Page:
So yeah, the science aspects are interesting. The thermodynamic ‘dissonance’ alone is fascinating. Tiens, you wanted to know recently what else I can do in the kitchen. Well, a bit of kitchen science, yes? :) Inspired by Richard, or else I probably would have kept ignoring it.

      • brian on November 28, 2012 at 14:18

        great reply Richard! Love the experimentation and will stay tuned for how it shapes up into a bigger program.

  9. Todd on November 19, 2012 at 21:00

    I agree with you that carbs can be bad for certain people, but I like many, who when they first found paleo, made them out to be public enemy #1, but that’s simply not always true. I found that I do quite well with potatoes in my diet, and I owe thanks to Richard for being a contributor in turning me back onto carbs earlier this year. There is something really comforting about eating a warm potato. It has a lasting effect.

    And yes, your culinary skills are muy bueno. Your liver dish has become my new favorite way to eat liver. I’m looking forward to trying it with the venison livers I got this weekend hunting. (Any heart recipes?? :) ) I absolutely love everything about it, and I’m glad that led to the discovery of marinated mushrooms. They’re very good with fried eggs! I like the looks of your potato dish in this post, too. There is something about potatoes and bacon together that just sings to me. I’m sure it will be another award winning dish. I made Richard’s french fries today. They were really quite good. I believe a lot of that has to do with the simplicity of a little oil going a long way to bring out the taste of the potato, and of course the salt kicks it up a notch or two.

    • Richard Nikoley on November 19, 2012 at 22:26


      Your kind of comment is the unexpected one I get now and then, knowing I’m going to get another one someday if I keep just doing what I honestly feel like doing,

      Thank you, sir.

      You jolted me back to Pensilvania Mountain, which happens to be in Nevada, up north, very near the Idaho border and I don’t think I’ve been there since I was about 13. But it was a long 6 or so years preceding. Dry camping at the head of a canyon in October with all the aspens turning a hundred colors and I’m sure my carvings in trunks would still be there.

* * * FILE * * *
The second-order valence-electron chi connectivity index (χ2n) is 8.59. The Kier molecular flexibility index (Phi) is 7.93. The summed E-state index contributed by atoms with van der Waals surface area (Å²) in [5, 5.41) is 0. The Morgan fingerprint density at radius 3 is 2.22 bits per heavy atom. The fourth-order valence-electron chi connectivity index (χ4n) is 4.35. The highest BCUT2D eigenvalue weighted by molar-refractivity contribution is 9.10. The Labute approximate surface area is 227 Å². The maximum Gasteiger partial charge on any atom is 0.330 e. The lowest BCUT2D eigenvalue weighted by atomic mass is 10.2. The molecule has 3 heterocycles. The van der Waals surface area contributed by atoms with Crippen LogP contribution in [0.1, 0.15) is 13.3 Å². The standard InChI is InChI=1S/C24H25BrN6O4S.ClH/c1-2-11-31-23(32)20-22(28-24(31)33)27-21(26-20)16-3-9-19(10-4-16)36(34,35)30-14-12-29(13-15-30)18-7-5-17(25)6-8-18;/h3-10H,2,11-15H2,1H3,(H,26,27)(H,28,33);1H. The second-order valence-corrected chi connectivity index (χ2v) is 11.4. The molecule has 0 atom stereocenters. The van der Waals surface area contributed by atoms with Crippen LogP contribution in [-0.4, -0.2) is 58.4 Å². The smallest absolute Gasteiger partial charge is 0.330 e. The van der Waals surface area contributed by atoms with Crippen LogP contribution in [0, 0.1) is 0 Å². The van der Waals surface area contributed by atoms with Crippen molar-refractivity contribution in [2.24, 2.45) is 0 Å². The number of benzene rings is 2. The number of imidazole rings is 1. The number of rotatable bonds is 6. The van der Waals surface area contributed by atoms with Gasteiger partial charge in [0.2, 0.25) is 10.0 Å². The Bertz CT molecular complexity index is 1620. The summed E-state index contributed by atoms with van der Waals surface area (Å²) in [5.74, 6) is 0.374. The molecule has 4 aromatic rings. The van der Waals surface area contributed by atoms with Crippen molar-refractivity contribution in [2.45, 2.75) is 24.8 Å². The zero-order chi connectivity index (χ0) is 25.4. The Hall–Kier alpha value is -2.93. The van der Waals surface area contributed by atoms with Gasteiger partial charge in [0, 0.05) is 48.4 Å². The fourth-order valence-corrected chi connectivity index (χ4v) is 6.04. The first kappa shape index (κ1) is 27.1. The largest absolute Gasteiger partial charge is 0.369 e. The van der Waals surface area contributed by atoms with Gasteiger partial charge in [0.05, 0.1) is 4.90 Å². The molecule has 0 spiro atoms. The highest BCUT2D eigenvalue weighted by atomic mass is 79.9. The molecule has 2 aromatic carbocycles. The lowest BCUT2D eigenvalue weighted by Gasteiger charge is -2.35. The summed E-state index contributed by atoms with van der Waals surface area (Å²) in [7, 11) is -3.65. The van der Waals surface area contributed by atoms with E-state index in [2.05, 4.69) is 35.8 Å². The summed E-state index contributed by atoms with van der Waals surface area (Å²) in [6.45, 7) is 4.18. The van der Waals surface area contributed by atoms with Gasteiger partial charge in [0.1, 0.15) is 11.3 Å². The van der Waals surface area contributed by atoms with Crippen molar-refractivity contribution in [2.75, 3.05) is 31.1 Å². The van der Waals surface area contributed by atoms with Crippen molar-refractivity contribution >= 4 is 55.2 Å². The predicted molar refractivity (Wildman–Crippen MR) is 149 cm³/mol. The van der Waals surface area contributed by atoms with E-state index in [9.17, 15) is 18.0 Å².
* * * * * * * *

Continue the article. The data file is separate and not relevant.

We ate liver and heart every night, either fresh kill or a day leftover,

      Heat was sliced in 1/4 inch strip rounds, like onions. Dredged in flour, and fried. So, essentially, it can be like onion rings or calamari.

      ….remembrances of a 12-yr-old.

      • Todd on November 20, 2012 at 16:16

        No problem, Richard. Credit should be given where credit is due.

        I’m stoked about having the fresh hearts and livers. In total, I got just under 5lbs of liver & 2lbs of hearts, so I won’t have to buy liver for a while! The two younger deer livers look simply marvelous. It’s my understanding that deer liver is considered one of the most tender, but I’m not sure. I’ve only had beef/calf liver recently–been sometime since I’ve had chicken livers.

        Since you bring up frying heart, I’ve been wondering how to make the lightly dusted onion rings you posted about a few weeks ago on your cheat meal. I’m wondering if coconut oil is the only way to go when keeping to paleo and panfrying?

  10. Ben on November 20, 2012 at 04:08

    Dear Richard,

    There was a paper a few months ago that was covered a bit in the paleoblogosphere, but I thought it fit in well with the potato hack thingie. I’ll just drop the link here:

    The author speculates that cellular starches ( = paleo, from tubers and such) are fine, but acellular starches (from flour) might be a problem. If you think about it, it makes sense. All starch and sugar paleoman might have eaten came in cellular packages (fruit, tubers..) and only now we are eating the refined stuff.

  11. Eating Paleo And Cholesterol on March 11, 2013 at 09:06

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  12. Amanda on July 23, 2013 at 00:16

    Richard do you ever make your own beef broth I was guessing that was what you typically do/did. I’ve made plenty of chicken broth but beef is definitely a process. And can you make these gravy reductions in cast iron Im new to cooking with mine (le crueset) and I would die if I ruined my pans.

  13. Richard Nikoley on August 9, 2013 at 07:47


    I used to make my own, but I use too much, too often. Chicken too. I have found the unsalted versions of Kitchen Basics to be the best.